Some lessons from Kenya

It has been sometim since I last visited this space. You know seperating ones identity in a new job from professional is quite difficult. Having joined the Nation newspaper I had to keep my itch to comment on matters in the country while pursuing the same as story lines. Of course during probation one can learn to keep out of controversy. But as a writer, good am back and hopefully on daily basis especially in the evenings. I would like to do a 2009 path to elections that can afford people access this important process and unpadate from myself. So malawielections09 would be coming soon on this blog.
Having said that, there is a lot to be commented upon from the political platform to the national tragedy that will be a replica of 2001, where after selling all the maize, we started importing again.
But today, let me stick to the simple matter of an agreement signed between Kenyan Government and Opposition ODM. The process in Kenya has been keenly watched by African in particular as between now and June 2009 not less than 10 African nations will have their elections. Among them Malawi and South Africa.
Cries of vote rigging are not new both in Africa and beyond, and finding solution or the attention that one pays to the actual process of finding solution is what matters.
For Kenya, it is very interesting that the whole world was on its knees and frantically tried to contribute solution to the dispute. The amount of pressure was so ernomous that from Condi Rice to Bush, from Gordon Brown to UN former and current General Secretaries all of them visited Kenya or said something about Kenya. It shows how willing the International Community was in trying ernestly to support the peace process.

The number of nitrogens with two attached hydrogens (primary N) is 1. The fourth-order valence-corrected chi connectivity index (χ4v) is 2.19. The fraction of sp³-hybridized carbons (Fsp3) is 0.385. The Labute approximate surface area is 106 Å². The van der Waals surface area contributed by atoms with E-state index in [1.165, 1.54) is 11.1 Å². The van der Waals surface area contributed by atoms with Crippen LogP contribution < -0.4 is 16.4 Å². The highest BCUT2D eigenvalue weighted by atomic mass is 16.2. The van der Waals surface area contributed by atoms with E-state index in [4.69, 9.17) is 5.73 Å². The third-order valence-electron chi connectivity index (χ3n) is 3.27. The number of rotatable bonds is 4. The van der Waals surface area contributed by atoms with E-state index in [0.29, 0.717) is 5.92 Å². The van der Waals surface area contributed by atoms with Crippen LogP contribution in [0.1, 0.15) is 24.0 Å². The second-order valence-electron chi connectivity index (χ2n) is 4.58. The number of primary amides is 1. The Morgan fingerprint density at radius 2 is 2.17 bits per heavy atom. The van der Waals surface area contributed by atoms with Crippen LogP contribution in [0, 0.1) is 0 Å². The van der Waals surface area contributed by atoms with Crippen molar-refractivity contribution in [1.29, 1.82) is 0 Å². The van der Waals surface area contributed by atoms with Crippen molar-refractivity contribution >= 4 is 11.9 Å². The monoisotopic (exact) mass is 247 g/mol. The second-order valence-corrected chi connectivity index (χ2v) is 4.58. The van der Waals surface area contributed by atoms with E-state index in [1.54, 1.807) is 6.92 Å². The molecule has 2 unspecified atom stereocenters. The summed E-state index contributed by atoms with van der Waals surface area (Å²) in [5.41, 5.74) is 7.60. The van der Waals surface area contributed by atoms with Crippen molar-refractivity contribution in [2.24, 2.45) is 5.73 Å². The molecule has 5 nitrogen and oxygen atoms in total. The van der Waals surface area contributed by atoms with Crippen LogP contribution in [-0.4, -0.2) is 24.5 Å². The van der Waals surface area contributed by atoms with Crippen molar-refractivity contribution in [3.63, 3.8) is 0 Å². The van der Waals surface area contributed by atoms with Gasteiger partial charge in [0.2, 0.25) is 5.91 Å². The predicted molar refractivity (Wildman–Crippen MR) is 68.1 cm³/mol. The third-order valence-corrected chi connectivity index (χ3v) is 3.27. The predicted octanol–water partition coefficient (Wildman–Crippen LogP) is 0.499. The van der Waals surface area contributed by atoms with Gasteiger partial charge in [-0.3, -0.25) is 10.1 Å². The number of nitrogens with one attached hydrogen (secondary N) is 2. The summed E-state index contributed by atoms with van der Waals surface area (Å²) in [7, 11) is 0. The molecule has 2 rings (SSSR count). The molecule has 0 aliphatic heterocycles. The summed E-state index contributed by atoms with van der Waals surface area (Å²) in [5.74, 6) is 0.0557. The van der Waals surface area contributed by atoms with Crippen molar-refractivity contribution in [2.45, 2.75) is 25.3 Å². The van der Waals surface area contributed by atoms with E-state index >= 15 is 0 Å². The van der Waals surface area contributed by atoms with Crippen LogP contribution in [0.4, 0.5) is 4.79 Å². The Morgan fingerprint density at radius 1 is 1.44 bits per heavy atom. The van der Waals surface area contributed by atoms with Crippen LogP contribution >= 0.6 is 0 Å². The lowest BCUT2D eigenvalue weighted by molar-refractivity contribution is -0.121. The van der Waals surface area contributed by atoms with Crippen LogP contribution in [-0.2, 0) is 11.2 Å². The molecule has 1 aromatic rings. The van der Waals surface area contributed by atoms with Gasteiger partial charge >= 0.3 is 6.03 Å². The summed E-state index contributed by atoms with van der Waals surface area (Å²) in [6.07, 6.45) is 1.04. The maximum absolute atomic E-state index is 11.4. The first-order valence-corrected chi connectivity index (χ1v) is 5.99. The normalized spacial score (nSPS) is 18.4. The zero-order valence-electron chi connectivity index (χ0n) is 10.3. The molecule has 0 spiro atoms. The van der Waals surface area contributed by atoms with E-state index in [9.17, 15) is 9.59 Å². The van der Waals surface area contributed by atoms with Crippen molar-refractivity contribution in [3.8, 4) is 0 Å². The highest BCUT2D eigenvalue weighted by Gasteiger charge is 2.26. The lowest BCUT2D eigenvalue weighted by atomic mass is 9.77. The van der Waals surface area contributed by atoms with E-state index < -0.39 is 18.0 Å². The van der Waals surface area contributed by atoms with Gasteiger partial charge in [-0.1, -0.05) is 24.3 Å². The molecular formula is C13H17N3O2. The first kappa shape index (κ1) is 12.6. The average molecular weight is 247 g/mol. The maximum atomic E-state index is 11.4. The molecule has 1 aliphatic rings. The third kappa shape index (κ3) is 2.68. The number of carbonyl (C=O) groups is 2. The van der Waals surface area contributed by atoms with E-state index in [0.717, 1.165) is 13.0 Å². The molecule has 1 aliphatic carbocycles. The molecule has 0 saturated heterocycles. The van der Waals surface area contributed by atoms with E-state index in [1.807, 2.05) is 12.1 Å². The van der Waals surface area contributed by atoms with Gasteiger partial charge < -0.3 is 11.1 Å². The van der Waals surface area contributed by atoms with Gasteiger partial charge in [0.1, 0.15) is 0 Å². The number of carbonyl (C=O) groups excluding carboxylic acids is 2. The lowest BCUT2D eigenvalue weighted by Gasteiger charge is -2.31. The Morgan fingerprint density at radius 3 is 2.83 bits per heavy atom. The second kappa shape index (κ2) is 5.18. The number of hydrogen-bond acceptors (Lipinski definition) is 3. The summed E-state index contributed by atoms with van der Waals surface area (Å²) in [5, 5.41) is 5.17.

But wait a minute. Are the problems in Zimbabe, Darfur Sudan and Congo much less than others. Or the truth is that Kenya is a strategic partner in both Security and Economic sense that people were willing to invest so hurreidly to secure their interests.
There many lessons one can draw from Kenya, from the mere fact that elections management is important as the outcome, that confidence and perception of the process among all stakeholders is crucial without discounting the same for the ordinary voter and more importantly willingness to solve the problem after elections.
Winner takes it all voting system indicates that for long, even minority winners can take the State House and become antagonists to the majority that voted otherwise.
Malawi can learn a simple lesson in elections management and also tolerance through dialogue which has been absent in the past three years. Both Government and Opposition need to be sober in approaching the next years election.
The current impasse involving the convening of Parliament, section 65 of the constitution and more importantly management of the electoral process shows that we need someone with a sober mind to bring out stubborn leaders to the table.
For the world community, the loyalty and concerns raised in Kenya and the offers for solution should extend to Zimbabwe, Somalia and Darfur. These despite not being military or economic strategic partners-except for China- still are creating social upheavals that will be difficult to contend.


Zizwa Gondwe said…
What do you think about the fears that the fracas in Kenya is likely to proliferate to the rest of the African countries that are having their general elections in the near future...what is your view in the light of the deep rifts that exist between the races in Kenya?

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